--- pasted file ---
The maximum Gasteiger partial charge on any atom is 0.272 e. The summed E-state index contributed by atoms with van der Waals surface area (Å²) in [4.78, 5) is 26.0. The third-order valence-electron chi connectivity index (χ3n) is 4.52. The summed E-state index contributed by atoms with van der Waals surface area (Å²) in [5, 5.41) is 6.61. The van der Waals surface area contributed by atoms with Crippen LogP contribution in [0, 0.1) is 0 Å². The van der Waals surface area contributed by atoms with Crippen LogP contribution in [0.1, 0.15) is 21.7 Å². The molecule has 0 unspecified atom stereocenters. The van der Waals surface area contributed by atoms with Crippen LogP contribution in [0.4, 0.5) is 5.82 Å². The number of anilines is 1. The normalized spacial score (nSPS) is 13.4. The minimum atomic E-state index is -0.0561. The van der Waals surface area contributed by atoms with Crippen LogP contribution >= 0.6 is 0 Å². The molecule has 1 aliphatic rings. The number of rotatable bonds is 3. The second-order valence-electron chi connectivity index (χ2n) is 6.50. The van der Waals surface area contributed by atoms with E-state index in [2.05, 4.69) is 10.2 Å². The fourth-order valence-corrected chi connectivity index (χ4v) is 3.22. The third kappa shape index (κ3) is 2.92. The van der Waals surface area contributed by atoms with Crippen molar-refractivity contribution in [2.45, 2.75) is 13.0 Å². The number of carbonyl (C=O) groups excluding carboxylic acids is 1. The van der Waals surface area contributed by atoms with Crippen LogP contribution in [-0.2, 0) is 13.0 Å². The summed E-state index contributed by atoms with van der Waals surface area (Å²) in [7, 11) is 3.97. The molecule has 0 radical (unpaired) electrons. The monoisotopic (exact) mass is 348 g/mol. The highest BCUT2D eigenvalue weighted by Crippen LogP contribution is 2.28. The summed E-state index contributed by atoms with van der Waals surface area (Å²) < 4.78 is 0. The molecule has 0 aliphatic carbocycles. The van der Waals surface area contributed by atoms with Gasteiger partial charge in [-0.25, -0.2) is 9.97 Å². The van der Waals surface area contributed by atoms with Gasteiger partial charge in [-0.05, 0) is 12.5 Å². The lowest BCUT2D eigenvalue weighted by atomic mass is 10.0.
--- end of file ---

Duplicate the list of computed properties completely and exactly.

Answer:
The maximum Gasteiger partial charge on any atom is 0.272 e. The summed E-state index contributed by atoms with van der Waals surface area (Å²) in [4.78, 5) is 26.0. The third-order valence-electron chi connectivity index (χ3n) is 4.52. The summed E-state index contributed by atoms with van der Waals surface area (Å²) in [5, 5.41) is 6.61. The van der Waals surface area contributed by atoms with Crippen LogP contribution in [0, 0.1) is 0 Å². The van der Waals surface area contributed by atoms with Crippen LogP contribution in [0.1, 0.15) is 21.7 Å². The molecule has 0 unspecified atom stereocenters. The van der Waals surface area contributed by atoms with Crippen LogP contribution in [0.4, 0.5) is 5.82 Å². The number of anilines is 1. The normalized spacial score (nSPS) is 13.4. The minimum atomic E-state index is -0.0561. The van der Waals surface area contributed by atoms with Crippen LogP contribution >= 0.6 is 0 Å². The molecule has 1 aliphatic rings. The number of rotatable bonds is 3. The second-order valence-electron chi connectivity index (χ2n) is 6.50. The van der Waals surface area contributed by atoms with E-state index in [2.05, 4.69) is 10.2 Å². The fourth-order valence-corrected chi connectivity index (χ4v) is 3.22. The third kappa shape index (κ3) is 2.92. The van der Waals surface area contributed by atoms with Crippen molar-refractivity contribution in [2.45, 2.75) is 13.0 Å². The number of carbonyl (C=O) groups excluding carboxylic acids is 1. The van der Waals surface area contributed by atoms with Crippen LogP contribution in [-0.2, 0) is 13.0 Å². The summed E-state index contributed by atoms with van der Waals surface area (Å²) in [7, 11) is 3.97. The molecule has 0 radical (unpaired) electrons. The monoisotopic (exact) mass is 348 g/mol. The highest BCUT2D eigenvalue weighted by Crippen LogP contribution is 2.28. The summed E-state index contributed by atoms with van der Waals surface area (Å²) < 4.78 is 0. The molecule has 0 aliphatic carbocycles. The van der Waals surface area contributed by atoms with Gasteiger partial charge in [-0.25, -0.2) is 9.97 Å². The van der Waals surface area contributed by atoms with Gasteiger partial charge in [-0.05, 0) is 12.5 Å². The lowest BCUT2D eigenvalue weighted by atomic mass is 10.0.